There are a few invisible lines between some of the books I read in 2010. I bought Anne Fadiman’s At Large and at Small after seeing it in the bargain bin at work, a serendipitous discovery of a book I didn’t even know existed (I had fallen hard for her collection of essays about reading, Ex Libris). The essay in that book about people who are more active at night (she calls them Night Owls) led me to Al Alvarez’s book Night (ordered used off the internet because it’s out of print), which in turn must’ve motivated me to buy his excellent book about writing, The Writer’s Voice. You can also see that I was indulging in my love for books about books: The Library at Night, Larry McMurtry’s Books, Attachements (which is about a woman who culls her library), Pourquoi Lire? (Why Read?). I still like books about books but ten years on I feel that there was something a bit performative about how eagerly I devoured them as a twenty-year-old. Was I in love with the idea of books more than I was with books themselves?
In the fall we moved to the UK, where I had fewer classes than in Canada and no job, which means more reading time. The streak of Henry James came from a class I had on that writer. I had previously read only a single short story by James, and being encouraged to read so many of his novels and stories in quick success–that sense of immersion into the work and life and voice of one writer–remains a highlight of my reading life.
Another flash of remembrance: reading The General in His Labyrinth, which I had first heard about from John Green’s novel Looking for Alaska, alone in a hotel room near Shiphol Airport in Amsterdam. I was stranded there because of a snowstorm on December 21, my flight to Montreal having been cancelled. From the hotel room window I watched the wind push around curtains of snow tinted orange by the sodium light. A strange way to end the year, and I had a strange book to accompany me. The next day I was able to get on a flight back home to Montreal.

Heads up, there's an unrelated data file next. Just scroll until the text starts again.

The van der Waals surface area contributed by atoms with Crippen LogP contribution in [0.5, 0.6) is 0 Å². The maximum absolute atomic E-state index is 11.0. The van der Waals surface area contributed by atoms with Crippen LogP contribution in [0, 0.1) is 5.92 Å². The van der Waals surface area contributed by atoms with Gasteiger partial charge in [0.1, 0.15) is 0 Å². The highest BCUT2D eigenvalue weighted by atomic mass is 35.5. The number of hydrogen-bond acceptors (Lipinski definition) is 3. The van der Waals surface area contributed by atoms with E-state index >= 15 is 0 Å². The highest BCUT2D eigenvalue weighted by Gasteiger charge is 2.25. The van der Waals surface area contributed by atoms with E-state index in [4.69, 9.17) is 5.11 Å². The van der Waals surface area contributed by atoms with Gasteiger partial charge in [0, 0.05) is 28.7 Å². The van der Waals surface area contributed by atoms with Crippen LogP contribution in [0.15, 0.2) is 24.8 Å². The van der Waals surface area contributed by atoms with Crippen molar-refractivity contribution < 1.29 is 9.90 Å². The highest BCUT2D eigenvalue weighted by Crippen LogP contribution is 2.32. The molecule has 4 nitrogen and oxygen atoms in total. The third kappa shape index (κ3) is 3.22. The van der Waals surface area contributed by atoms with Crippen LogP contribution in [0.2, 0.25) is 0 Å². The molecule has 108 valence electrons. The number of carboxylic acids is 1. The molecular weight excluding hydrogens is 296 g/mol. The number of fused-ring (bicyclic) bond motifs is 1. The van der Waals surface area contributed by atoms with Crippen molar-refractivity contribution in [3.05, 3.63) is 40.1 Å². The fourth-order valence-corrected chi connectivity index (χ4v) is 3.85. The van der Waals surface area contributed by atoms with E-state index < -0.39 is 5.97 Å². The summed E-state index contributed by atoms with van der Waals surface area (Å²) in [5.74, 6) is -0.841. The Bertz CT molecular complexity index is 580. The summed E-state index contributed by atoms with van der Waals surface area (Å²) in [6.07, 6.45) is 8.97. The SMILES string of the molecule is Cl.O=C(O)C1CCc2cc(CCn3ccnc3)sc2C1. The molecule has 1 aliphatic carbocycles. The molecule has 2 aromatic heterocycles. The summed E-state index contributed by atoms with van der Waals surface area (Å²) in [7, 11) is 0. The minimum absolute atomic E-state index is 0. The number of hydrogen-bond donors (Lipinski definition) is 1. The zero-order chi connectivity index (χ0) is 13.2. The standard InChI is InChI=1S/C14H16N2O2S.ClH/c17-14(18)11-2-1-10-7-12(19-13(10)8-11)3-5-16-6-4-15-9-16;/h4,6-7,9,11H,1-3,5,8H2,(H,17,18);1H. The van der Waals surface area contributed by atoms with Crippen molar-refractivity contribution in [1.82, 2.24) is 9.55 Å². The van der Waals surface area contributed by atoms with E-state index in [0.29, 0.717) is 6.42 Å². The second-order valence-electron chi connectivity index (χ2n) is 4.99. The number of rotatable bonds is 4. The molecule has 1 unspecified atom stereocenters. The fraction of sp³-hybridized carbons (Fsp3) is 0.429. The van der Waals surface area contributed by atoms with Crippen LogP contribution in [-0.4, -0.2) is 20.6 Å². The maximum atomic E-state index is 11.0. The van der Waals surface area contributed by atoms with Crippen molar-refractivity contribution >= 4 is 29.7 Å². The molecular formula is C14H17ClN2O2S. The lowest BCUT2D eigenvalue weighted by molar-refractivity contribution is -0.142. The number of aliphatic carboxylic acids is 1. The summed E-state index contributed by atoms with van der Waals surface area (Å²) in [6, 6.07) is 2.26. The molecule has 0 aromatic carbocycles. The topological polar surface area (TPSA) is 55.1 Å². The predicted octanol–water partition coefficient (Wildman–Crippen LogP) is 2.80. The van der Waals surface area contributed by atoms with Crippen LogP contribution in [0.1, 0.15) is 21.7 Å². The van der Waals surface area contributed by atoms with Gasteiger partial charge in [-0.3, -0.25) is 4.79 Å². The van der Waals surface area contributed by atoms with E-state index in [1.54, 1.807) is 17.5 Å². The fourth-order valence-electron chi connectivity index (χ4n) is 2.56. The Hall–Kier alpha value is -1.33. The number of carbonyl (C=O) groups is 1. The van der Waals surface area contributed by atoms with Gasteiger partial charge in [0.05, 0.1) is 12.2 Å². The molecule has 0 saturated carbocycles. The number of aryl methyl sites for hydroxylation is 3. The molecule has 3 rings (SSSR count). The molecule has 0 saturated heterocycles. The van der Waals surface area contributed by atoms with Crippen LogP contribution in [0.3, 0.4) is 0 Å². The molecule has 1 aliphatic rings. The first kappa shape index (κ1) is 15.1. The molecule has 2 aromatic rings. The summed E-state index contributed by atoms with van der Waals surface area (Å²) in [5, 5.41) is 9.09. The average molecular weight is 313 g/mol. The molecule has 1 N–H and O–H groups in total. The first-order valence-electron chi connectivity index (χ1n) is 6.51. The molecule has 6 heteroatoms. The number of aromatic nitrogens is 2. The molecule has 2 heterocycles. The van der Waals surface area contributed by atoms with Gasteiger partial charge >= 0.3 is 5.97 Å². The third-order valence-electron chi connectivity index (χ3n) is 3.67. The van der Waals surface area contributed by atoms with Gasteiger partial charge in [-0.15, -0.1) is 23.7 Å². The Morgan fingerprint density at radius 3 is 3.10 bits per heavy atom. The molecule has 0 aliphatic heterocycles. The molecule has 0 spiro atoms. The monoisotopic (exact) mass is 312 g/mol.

The List: 2010
Diana Athill, Somewhere Towards the End
Alberto Manguel, The Library at Night
Jane Austen, Pride & Prejudice
Homer, The Iliad
Homer, The Odyssey
Virginia Woolf, The Waves
Evelyn Waugh, Vile Bodies
George Orwell, Homage to Catalonia
Lord Byron, Don Juan (Canto 1)
Hilary Mantel, Wolf Hall
Eusebius, History of the Church
Christopher Isherwood, Mr. Norris Changes Trains
Charles Dickens, Great Expectations
Graham Greene, A Gun for Sale
Ian McEwan, Solar
Elizabeth Bowen, To the North
Gerald Graff, Professing Literature
Henry Green, Party Going
Anne Fadiman, At Large and At Small
Jacques Poulin, Chat Sauvage
Helen Garner, The Spare Room
Ernest Hemingway, The Sun Also Rises
Roberto Bolaño, 2666
Arthur Conan Doyle, The Hound of the Baskervilles
Diana Athill, Stet
Franz Kafka, Metamorphosis
Truman Capote, Breakfast at Tiffany’s
Louise Warren, Attachements
Andrei Makine, La vie d’un homme inconnu
Larry McMurtry, Books
John Glassco, Memoirs of Montparnasse
Ian McEwan, The Innocent
Stefan Zweig, Voyage dans le passé
Annie Proulx, Close Range (audio)
Jorge Luis Borges, Fictions
Nancy Huston, Infrarouge
Jacques Poulin, Volkswagen blues
Jim Shepard, Like You’d Understand, Anyway
Karen Blixen, Out of Africa
Dave Eggers, Zeitoun
Antoine de Saint-Exupery, Vol de nuit
John Updike, Rabbit, Run
Bryan Lee O’Malley, Scott Pilgrim’s Precious Little Life
David Mitchell, The Thousand Autumns of Jacob de Zoet
Al Alvarez, Night
Laurence Cossé, Au Bon Roman
J.K. Rowling, Harry Potter and the Deathly Hallows
Dominique Fortier, On the Proper Use of Stars
Alberto Manguel, With Borges
Henry James, Roderick Hudson
Henry James, The Europeans
Henry James, Portrait of a Lady
Henry James, The Ambassadors
Christopher Reid, A Scattering
Al Alvarez, The Writer’s Voice
A.S. Byatt, Possession
Simon Garfield, Just My Type
Gabriel Garcia Marquez, The General in His Labyrinth
Charles Dantzig, Pourquoi Lire?
Alberto Manguel, All Men Are Liars